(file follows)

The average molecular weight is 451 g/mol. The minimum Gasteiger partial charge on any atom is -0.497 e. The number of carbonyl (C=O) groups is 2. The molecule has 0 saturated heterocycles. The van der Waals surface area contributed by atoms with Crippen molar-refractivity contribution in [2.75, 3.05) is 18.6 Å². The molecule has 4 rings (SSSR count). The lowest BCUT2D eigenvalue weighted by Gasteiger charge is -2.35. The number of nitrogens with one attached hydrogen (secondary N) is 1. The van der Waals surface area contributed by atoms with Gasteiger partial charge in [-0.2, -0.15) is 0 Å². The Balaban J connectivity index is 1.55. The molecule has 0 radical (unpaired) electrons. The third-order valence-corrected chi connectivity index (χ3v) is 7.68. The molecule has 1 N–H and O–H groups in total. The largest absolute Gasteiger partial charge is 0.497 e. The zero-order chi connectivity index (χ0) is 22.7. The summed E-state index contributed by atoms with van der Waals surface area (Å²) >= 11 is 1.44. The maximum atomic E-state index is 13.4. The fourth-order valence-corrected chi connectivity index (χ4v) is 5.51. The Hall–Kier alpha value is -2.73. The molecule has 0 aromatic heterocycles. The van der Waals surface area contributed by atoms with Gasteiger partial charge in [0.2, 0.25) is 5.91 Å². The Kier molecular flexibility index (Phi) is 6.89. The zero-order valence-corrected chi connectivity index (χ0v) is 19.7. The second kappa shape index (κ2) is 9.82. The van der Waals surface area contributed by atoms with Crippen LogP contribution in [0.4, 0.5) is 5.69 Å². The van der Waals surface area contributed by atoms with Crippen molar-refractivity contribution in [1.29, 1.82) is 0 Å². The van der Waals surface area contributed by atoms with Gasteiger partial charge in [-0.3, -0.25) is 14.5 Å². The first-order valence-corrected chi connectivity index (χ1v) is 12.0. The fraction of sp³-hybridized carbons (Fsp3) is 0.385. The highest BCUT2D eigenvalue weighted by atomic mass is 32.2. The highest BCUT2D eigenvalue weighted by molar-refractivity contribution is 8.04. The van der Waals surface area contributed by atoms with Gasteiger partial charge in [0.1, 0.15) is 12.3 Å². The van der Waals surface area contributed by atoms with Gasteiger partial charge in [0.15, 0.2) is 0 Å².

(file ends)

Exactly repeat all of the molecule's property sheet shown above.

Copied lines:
The average molecular weight is 451 g/mol. The minimum Gasteiger partial charge on any atom is -0.497 e. The number of carbonyl (C=O) groups is 2. The molecule has 0 saturated heterocycles. The van der Waals surface area contributed by atoms with Crippen molar-refractivity contribution in [2.75, 3.05) is 18.6 Å². The molecule has 4 rings (SSSR count). The lowest BCUT2D eigenvalue weighted by Gasteiger charge is -2.35. The number of nitrogens with one attached hydrogen (secondary N) is 1. The van der Waals surface area contributed by atoms with Gasteiger partial charge in [-0.2, -0.15) is 0 Å². The Balaban J connectivity index is 1.55. The molecule has 0 radical (unpaired) electrons. The third-order valence-corrected chi connectivity index (χ3v) is 7.68. The molecule has 1 N–H and O–H groups in total. The largest absolute Gasteiger partial charge is 0.497 e. The zero-order chi connectivity index (χ0) is 22.7. The summed E-state index contributed by atoms with van der Waals surface area (Å²) >= 11 is 1.44. The maximum atomic E-state index is 13.4. The fourth-order valence-corrected chi connectivity index (χ4v) is 5.51. The Hall–Kier alpha value is -2.73. The molecule has 0 aromatic heterocycles. The van der Waals surface area contributed by atoms with Gasteiger partial charge in [0.2, 0.25) is 5.91 Å². The Kier molecular flexibility index (Phi) is 6.89. The zero-order valence-corrected chi connectivity index (χ0v) is 19.7. The second kappa shape index (κ2) is 9.82. The van der Waals surface area contributed by atoms with Crippen LogP contribution in [0.4, 0.5) is 5.69 Å². The van der Waals surface area contributed by atoms with Crippen molar-refractivity contribution in [1.29, 1.82) is 0 Å². The van der Waals surface area contributed by atoms with Gasteiger partial charge in [-0.3, -0.25) is 14.5 Å². The first-order valence-corrected chi connectivity index (χ1v) is 12.0. The fraction of sp³-hybridized carbons (Fsp3) is 0.385. The highest BCUT2D eigenvalue weighted by atomic mass is 32.2. The highest BCUT2D eigenvalue weighted by molar-refractivity contribution is 8.04. The van der Waals surface area contributed by atoms with Gasteiger partial charge in [0.1, 0.15) is 12.3 Å². The van der Waals surface area contributed by atoms with Gasteiger partial charge in [0.15, 0.2) is 0 Å².